This article appeared online at TheNewAmerican.con on Thursday, April 9, 2020:
The latest report from the Labor Department on Thursday showed that 6.6 million people filed for unemployment insurance the week ending April 4. Forecasters were predicting 6 million.
The report also adjusted upward the number reported the previous week, to 6.9 million. Added to the claims filed the week before that, 17.6 million Americans are now out of work as a result of the coronavirus shutdown.
And that number is very likely much too low as the states’ unemployment offices have been buried with new claims that haven’t been processed yet.
Two questions are surfacing: Just how bad is it likely to get? And how long will it last?
Here is how bad it is at the moment:
The unemployment rate, when it finally bottoms out, will likely exceed 20 percent, close to the numbers recorded at the bottom of the Great Depression.
The gross domestic product from the once-thriving U.S. economy will likely shrink by a third in the second quarter. For the year GDP is likely to drop by five percent compared to last year.
Traffic at retail businesses has dropped by 97 percent.
The number of airline passengers has plunged 95 percent.
Hotel revenue has tumbled 80 percent.
Some 57 economists surveyed by the Wall Street Journal from April 3 through April 7 provide a possible answer to the second question. After suffering a 20-percent unemployment rate in April and May, it will drop back to 13 percent in June and 10 percent in December.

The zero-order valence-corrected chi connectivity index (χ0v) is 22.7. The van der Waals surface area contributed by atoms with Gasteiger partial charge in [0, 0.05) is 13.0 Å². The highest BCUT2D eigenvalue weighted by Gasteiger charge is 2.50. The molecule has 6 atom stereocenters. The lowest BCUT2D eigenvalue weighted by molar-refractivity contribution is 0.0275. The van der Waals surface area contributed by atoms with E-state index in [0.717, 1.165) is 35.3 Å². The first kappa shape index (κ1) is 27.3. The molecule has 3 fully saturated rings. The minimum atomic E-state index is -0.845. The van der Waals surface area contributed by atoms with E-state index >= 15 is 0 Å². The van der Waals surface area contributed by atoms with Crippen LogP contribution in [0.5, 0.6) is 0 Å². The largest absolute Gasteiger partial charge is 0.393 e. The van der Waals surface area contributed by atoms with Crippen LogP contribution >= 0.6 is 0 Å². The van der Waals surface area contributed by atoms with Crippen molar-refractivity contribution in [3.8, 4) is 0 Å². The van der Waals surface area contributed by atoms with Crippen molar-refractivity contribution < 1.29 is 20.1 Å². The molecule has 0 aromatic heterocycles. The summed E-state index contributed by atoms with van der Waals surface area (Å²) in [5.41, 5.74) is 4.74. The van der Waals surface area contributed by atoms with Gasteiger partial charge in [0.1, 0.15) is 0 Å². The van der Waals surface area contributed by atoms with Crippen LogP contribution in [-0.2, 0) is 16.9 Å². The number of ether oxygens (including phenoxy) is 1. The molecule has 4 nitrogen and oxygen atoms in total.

Nearly all of them predict that the growth rate of the economy on an annualized basis for the third quarter will be a plus 6.2 percent and 6.6 percent in the fourth quarter, reflecting an expected turnaround in the economy by then.
For 2021, they expect the economy to be nearly all the way back, with most of them predicting a full-year growth rate of more than five percent.
Half of them are suggesting a “U”-shaped recovery, with the economy finding a bottom during the summer and then accelerating into the fall. Few are predicting a “V”-shaped recovery, while none of them are forecasting the much more likely “Swoosh”-shaped recovery, which would indicate, as The New American opined on Tuesday: “The economy was pushed off a cliff. It’s going to take a while for it to climb back up.”